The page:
Creative Thinking: 101
Creative Thinking: 101
The general title for this column is “Creative Thinking.” Why? Let us start with “Positive Thinking,” from which Creative Thinking derives. Positive Thinking, a topic that I have been studying and practicing for a long time, is a sort of “philosophy,” it is a way of reasoning according to which you start interpreting reality (people, things, situations) from a different point of view. You realize that many of your reactions are “negative” because your standpoint is the “I only” perspective. French King Louis XV is known for having said “Apres moi le deluge!” (After me, the flood!), meaning “As long as I am OK, who cares?” Here is the mistake. You should care. About what? About other people’s points of view. You are not alone on the planet, you live in the middle of and in relation with other human beings and you cannot afford to ignore or overlook their needs, feelings and aspirations. Therefore, Positive Thinking kindly guides you toward caring for others, but only after having convinced you of how precious, wonderful and capable you, yourself, are. It is a rewarding journey toward the discovery of your true values and of how you can establish better relationships with your fellow human beings.
“Creative Thinking” is the natural consequence of applying Positive Thinking in your life. Once you have established a more serene environment to live in, you start to deeply appreciate what surrounds you, you become able to see the wisdom hidden behind the simplest happenings, you realize that everybody and everything is a wonderful teacher that can make you progress more and more on your spiritual path. Many authors write about “spiritual progress” and express excellent ideas. But it might happen that their words, which are at times extremely elaborate and sort of metaphysical, can be understood by the intellect, but they may not be easily applicable in everyday life. My main goal here is to show how tiny experiences, such as walking in the street, seeing a signpost, reading a piece of news, having a discussion with a friend, can be highly enlightening — if you succeed in detecting what is the lesson that can be learnt from it. We all know the old saying “Life is a school.” Yes, it is indeed. You (I, everybody) are the always-learning pupil who never knows enough. Sometimes you believe you do, but you are wrong. And, in fact, when you believe you “know it all,” an unexpected “cold shower” materializes and dampens your pride. You are aware of your capabilities but ... be careful. Humility must accompany your belief in yourself. In a nutshell, Creative Thinking helps you to perceive a new world that can be brought to life by your own thoughts, if you are sincerely willing to follow the lead it offers you.
P.S. I admit that every now and then I also write about topics, such as Physics or Science Fiction, that seem quite far from this subject. But, as I find them highly enlightening, I wish to share my reflections because topics such as quantum physics, possible parallel Universes or mysterious stuff that might exist “out there,” provide healthy information which may encourage the mind to rise above the mere materiality and fly on the wings of imagination. After all, didn’t Einstein say something like “Imagination is more important than knowledge?” He must have known.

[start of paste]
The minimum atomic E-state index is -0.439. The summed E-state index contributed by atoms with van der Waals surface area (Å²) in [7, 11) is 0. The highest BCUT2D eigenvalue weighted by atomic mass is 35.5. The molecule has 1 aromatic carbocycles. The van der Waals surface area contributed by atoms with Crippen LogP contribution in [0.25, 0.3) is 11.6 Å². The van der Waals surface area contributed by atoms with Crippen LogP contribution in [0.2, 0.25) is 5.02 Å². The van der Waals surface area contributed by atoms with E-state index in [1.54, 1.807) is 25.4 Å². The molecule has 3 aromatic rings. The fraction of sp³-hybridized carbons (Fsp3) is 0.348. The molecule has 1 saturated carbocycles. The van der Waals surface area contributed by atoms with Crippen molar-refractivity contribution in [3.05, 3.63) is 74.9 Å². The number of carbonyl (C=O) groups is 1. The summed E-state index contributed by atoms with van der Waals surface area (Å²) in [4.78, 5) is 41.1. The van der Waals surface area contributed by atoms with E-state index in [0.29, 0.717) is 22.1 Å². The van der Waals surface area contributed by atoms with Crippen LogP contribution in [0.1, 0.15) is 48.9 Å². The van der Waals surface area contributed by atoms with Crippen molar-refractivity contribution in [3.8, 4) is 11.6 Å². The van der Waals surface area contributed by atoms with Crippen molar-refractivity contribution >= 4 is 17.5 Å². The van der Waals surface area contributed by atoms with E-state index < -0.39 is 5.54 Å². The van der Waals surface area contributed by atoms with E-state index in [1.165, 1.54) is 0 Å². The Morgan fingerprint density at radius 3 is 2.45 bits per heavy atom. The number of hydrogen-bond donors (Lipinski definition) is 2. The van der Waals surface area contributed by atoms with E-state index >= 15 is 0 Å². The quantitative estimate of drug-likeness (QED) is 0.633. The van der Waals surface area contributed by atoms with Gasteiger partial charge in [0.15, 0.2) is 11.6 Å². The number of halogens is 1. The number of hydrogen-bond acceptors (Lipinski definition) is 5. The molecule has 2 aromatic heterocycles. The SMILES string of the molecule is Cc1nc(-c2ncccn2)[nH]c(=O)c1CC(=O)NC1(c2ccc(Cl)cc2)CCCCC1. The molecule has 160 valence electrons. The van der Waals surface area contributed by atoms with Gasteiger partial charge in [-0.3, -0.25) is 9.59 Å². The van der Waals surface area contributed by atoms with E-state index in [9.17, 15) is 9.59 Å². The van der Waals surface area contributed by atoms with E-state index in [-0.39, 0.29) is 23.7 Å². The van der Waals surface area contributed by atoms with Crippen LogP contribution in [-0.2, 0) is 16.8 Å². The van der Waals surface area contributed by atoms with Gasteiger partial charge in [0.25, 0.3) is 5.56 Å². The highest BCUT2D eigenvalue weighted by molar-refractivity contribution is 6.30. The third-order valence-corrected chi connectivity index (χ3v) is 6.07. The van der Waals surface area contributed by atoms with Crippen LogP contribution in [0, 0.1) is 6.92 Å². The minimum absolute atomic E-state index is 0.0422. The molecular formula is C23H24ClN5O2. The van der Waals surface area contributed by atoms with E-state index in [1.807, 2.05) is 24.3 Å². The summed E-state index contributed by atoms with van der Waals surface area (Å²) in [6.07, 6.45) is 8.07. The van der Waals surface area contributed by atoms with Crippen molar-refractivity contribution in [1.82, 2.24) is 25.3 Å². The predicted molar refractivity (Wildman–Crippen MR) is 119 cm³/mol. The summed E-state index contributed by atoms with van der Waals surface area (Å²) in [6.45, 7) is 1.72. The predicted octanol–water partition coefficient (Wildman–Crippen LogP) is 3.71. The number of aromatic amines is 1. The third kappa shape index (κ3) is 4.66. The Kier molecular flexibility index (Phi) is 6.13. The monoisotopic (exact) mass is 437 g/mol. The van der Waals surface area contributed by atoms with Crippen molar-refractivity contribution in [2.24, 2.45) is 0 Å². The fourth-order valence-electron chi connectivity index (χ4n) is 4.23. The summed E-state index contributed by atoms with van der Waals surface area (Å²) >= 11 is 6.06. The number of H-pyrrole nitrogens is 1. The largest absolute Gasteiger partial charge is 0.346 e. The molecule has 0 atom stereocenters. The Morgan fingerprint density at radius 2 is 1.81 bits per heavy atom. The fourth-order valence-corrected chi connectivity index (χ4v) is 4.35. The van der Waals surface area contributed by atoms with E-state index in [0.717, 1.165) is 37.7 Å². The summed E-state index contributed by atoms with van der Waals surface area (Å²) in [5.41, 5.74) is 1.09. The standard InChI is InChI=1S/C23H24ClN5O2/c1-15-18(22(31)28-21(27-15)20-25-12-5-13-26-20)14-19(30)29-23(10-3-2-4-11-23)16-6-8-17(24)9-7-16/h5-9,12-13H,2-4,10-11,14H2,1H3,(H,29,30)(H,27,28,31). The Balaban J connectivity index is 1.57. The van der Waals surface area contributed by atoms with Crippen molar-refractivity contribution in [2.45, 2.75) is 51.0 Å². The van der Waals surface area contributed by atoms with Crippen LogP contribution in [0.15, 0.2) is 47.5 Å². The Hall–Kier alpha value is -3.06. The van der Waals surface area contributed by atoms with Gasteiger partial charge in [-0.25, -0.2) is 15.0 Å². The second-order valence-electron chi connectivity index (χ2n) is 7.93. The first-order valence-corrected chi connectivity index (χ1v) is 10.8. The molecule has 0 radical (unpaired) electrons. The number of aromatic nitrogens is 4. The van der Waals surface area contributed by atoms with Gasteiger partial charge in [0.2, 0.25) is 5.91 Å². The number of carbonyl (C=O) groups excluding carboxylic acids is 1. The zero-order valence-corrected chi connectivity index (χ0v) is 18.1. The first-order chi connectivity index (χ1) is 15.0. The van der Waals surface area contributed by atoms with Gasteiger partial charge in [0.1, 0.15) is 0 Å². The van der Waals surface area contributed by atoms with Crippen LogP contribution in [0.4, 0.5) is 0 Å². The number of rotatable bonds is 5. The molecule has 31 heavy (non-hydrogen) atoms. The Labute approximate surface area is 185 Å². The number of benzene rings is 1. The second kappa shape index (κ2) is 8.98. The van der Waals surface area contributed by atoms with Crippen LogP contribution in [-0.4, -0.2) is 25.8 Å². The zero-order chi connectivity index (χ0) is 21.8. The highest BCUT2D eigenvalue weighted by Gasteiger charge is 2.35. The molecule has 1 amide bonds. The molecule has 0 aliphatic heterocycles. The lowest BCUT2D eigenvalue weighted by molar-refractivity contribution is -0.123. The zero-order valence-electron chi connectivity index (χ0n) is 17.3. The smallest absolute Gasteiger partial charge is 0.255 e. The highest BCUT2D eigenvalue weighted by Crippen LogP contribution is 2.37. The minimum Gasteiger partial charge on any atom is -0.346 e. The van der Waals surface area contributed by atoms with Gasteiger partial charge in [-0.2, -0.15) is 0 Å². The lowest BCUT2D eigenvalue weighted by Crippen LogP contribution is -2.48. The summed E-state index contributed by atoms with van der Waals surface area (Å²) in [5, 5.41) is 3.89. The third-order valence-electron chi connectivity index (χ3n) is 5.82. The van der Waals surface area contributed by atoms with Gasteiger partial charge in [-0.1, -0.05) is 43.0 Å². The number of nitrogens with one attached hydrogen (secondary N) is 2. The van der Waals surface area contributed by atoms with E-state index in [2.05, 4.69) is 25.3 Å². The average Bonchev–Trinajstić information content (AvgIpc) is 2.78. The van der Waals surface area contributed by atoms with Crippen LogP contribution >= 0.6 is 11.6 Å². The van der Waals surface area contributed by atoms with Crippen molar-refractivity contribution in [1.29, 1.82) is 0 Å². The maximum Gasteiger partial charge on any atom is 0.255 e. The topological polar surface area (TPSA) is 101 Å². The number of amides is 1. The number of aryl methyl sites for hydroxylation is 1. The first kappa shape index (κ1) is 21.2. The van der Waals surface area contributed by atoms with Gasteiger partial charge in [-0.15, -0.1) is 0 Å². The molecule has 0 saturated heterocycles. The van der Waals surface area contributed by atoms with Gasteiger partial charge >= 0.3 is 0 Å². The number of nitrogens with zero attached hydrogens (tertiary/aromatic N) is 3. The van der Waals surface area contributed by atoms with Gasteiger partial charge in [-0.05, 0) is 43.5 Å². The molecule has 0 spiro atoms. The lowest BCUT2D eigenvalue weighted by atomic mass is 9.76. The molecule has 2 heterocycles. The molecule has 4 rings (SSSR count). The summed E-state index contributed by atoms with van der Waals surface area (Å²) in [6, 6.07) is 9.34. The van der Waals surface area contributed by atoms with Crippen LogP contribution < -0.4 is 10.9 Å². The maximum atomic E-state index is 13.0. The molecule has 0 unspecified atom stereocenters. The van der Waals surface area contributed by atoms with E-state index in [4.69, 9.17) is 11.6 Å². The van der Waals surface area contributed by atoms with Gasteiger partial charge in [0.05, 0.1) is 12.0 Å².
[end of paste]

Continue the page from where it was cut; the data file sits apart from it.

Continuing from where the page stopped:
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Pair of Japanese premium melons sell for record $29,300
- Yubari melons are considered a status symbol in Japan with many being bought as a gift for friends and colleagues.
- Ordinary fruit is comparatively expensive in Japan and it is not unusual for a single apple to cost as much as $3.
TOKYO: A single pair of premium melons on Saturday fetched a record 3.2 million yen ($29,300) at auction in Japan, where the fruit is regarded as a status symbol.
Seasonal fruit offerings in Japan routinely attract massive sums from buyers seeking social prestige, or from shop owners wanting to attract customers to “ooh and aah” over the extravagant edibles.
The winning bid was placed by a local fruit packing firm for the first Yubari melons to go under the hammer this year at the Sapporo Central Wholesale Market in northern Hokkaido, officials said.
The figure — enough to buy a new car in Japan — topped the previous record for the luxury fruit, which fetched 3.0 million yen two years ago.
“Yubari melons are growing well this year as sunshine hours have been long since early May,” said market official Tatsuro Shibuta.
Yubari melons are considered a status symbol in Japan — like a fine wine — with many being bought as a gift for friends and colleagues.
The best-quality Yubari melons are perfect spheres with a smooth, evenly patterned rind. A T-shaped stalk is left on the fruit, which is usually sold in an ornate box.
Even ordinary fruit is comparatively expensive in Japan and it is not unusual for a single apple to cost as much as $3.